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The Democratic Strategist

Political Strategy for a Permanent Democratic Majority

Political Strategy Notes

For an impressive expose of the Republicans’ disinformation complex, check out “They Don’t Gove a Damn About Governing: Conservative Media’s Influence on the Republican Party” by Jackie Calmes at the Harvard Kennedy School’s Shorenstein Center on Media, Politics and Public Policy.
Here’s the real reason why Republicans so strongly advocate tightening up voter i.d. laws.
Trump’s support is stable in new NBC poll taken after the debates. “The big gainers were Ted Cruz, Carly Fiorina, and Ben Carson,” reports Kevin Drum at Mother Jones..
At the National Journal, Ronald Brownstein explains why “Trump’s Shaky Electoral Foundation” is not likely to prevail, as suggested by the historical record.
Jonathan Chait has a perceptive summation the Trump threat to the GOP’s 2016 prospects: “…The significance of his performance lies in his deadly serious threat to run a third-party campaign, siphoning off the immigrant-haters and amorphously angry blue-collar whites the actual nominee will need for himself. The intense barrage of pointed questions displayed how seriously Roger Ailes takes Trump’s threat to hijack the GOP for his own end. It failed to reckon with the other threat: that the Republican plan to drive Trump from their party might instead work all too well.”
Yet, as NYT columnist Paul Krugman explains, “…While it’s true that Mr. Trump is, fundamentally, an absurd figure, so are his rivals. If you pay attention to what any one of them is actually saying, as opposed to how he says it, you discover incoherence and extremism every bit as bad as anything Mr. Trump has to offer. And that’s not an accident: Talking nonsense is what you have to do to get anywhere in today’s Republican Party.” Krugman provides examples to back up his assertion.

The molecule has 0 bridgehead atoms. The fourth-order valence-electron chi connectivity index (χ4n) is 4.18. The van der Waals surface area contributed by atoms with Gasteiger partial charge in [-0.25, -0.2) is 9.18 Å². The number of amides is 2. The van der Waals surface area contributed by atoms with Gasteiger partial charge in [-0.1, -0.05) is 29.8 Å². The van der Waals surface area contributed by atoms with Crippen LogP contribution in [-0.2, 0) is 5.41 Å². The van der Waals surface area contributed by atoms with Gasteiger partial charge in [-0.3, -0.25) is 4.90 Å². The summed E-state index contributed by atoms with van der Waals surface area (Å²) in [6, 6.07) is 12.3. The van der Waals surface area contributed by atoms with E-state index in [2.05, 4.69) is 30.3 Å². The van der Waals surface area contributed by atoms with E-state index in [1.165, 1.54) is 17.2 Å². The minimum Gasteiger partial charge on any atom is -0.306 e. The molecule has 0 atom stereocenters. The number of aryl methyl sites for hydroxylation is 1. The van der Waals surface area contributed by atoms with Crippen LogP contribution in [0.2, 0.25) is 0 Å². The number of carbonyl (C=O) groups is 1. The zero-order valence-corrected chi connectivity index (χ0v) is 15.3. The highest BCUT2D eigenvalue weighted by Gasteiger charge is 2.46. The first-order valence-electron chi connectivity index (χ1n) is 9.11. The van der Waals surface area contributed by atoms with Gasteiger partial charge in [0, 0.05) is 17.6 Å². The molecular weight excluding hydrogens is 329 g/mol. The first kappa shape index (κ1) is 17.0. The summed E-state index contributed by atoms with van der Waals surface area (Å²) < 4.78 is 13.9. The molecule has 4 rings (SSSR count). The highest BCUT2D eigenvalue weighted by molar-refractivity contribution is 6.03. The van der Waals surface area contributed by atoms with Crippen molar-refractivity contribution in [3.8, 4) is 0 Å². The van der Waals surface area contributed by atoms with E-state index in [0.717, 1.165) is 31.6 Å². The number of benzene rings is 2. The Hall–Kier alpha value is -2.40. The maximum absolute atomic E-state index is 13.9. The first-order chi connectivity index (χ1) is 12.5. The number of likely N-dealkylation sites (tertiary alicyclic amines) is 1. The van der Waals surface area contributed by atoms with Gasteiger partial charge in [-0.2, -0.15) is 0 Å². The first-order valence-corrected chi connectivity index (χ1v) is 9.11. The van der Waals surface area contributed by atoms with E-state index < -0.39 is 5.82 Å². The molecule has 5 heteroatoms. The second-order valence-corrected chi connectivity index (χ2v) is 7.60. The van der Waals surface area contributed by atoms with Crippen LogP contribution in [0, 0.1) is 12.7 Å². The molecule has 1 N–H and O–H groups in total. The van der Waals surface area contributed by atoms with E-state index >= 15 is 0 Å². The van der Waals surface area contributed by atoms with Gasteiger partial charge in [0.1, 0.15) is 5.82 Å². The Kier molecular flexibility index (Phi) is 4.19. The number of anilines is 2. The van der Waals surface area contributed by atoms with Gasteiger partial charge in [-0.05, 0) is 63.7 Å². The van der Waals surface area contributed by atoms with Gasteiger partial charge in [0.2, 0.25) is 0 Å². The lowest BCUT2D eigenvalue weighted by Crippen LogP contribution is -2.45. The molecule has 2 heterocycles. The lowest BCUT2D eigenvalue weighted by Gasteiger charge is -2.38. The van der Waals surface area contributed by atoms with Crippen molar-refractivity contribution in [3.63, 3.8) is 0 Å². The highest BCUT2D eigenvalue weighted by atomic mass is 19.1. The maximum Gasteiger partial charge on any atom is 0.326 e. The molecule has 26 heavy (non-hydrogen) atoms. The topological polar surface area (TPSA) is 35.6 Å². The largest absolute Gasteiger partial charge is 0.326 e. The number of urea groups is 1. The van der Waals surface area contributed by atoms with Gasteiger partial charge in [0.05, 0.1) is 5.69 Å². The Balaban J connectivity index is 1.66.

“Pro-business” New Democratic Coalition is preparing new initiatives to cut deals with Republicans, reports Lauren French at Politico.
Yes, it’s early, but if anyone needed another reason why Dems should not relax their efforts in the wake of the Trump follies distraction, here’s one: “We predict that the Democratic nominee for president will win the election by the slimmest of margins with precisely 270 electoral votes. The Republican nominee will fall just short with 268 votes,” says Mark Zandi, writing at the Street about the prediction off Moody’s Analytics presidential election model, which “is constructed based on presidential election results since the 1980 Reagan-Carter contest, and captures the impact on voting decisions of the health of state economies in the lead-up to the election as well as the party affiliation and political realities in each state.”
Shell quits ALEC. That’s one gas brand you can put in your car that doesn’t subsidize Republican legislation through ALEC with your money every few days. Same for BP. However, ExxonMobil still funds ALEC, as does AMOCO and Chevron, Texaco and Marathon.

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